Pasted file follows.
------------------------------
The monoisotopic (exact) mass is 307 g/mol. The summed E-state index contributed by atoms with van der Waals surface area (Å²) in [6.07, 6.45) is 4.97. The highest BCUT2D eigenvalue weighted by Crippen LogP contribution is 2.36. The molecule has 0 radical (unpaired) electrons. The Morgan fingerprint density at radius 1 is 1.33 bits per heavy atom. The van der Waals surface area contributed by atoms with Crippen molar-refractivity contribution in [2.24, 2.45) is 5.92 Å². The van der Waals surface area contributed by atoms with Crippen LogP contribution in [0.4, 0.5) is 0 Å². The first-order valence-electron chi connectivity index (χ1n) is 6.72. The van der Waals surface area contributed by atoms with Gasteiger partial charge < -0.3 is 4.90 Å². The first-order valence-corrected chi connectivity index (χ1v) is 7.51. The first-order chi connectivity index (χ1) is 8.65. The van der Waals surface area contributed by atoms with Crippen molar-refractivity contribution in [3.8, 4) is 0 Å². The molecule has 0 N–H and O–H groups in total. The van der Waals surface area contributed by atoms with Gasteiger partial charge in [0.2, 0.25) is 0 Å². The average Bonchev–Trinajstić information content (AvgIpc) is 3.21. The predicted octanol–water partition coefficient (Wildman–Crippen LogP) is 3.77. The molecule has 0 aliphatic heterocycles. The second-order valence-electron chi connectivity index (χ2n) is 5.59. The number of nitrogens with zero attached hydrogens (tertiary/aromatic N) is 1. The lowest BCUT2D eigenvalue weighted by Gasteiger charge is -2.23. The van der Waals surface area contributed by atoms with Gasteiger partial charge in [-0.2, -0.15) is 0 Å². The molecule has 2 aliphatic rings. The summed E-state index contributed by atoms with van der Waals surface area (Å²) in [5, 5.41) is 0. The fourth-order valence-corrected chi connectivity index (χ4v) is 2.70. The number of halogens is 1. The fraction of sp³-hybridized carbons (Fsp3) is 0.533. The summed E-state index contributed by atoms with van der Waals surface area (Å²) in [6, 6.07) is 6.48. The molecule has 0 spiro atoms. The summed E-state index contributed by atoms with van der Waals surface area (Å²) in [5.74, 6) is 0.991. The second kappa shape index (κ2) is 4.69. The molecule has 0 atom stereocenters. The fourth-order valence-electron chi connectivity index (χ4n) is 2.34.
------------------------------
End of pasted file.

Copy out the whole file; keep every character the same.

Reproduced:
The monoisotopic (exact) mass is 307 g/mol. The summed E-state index contributed by atoms with van der Waals surface area (Å²) in [6.07, 6.45) is 4.97. The highest BCUT2D eigenvalue weighted by Crippen LogP contribution is 2.36. The molecule has 0 radical (unpaired) electrons. The Morgan fingerprint density at radius 1 is 1.33 bits per heavy atom. The van der Waals surface area contributed by atoms with Crippen molar-refractivity contribution in [2.24, 2.45) is 5.92 Å². The van der Waals surface area contributed by atoms with Crippen LogP contribution in [0.4, 0.5) is 0 Å². The first-order valence-electron chi connectivity index (χ1n) is 6.72. The van der Waals surface area contributed by atoms with Gasteiger partial charge < -0.3 is 4.90 Å². The first-order valence-corrected chi connectivity index (χ1v) is 7.51. The first-order chi connectivity index (χ1) is 8.65. The van der Waals surface area contributed by atoms with Crippen molar-refractivity contribution in [3.8, 4) is 0 Å². The molecule has 0 N–H and O–H groups in total. The van der Waals surface area contributed by atoms with Gasteiger partial charge in [0.2, 0.25) is 0 Å². The average Bonchev–Trinajstić information content (AvgIpc) is 3.21. The predicted octanol–water partition coefficient (Wildman–Crippen LogP) is 3.77. The molecule has 0 aliphatic heterocycles. The second-order valence-electron chi connectivity index (χ2n) is 5.59. The number of nitrogens with zero attached hydrogens (tertiary/aromatic N) is 1. The lowest BCUT2D eigenvalue weighted by Gasteiger charge is -2.23. The van der Waals surface area contributed by atoms with Gasteiger partial charge in [-0.2, -0.15) is 0 Å². The molecule has 2 aliphatic rings. The summed E-state index contributed by atoms with van der Waals surface area (Å²) in [5, 5.41) is 0. The fourth-order valence-corrected chi connectivity index (χ4v) is 2.70. The number of halogens is 1. The fraction of sp³-hybridized carbons (Fsp3) is 0.533. The summed E-state index contributed by atoms with van der Waals surface area (Å²) in [6, 6.07) is 6.48. The molecule has 0 spiro atoms. The summed E-state index contributed by atoms with van der Waals surface area (Å²) in [5.74, 6) is 0.991. The second kappa shape index (κ2) is 4.69. The molecule has 0 atom stereocenters. The fourth-order valence-electron chi connectivity index (χ4n) is 2.34.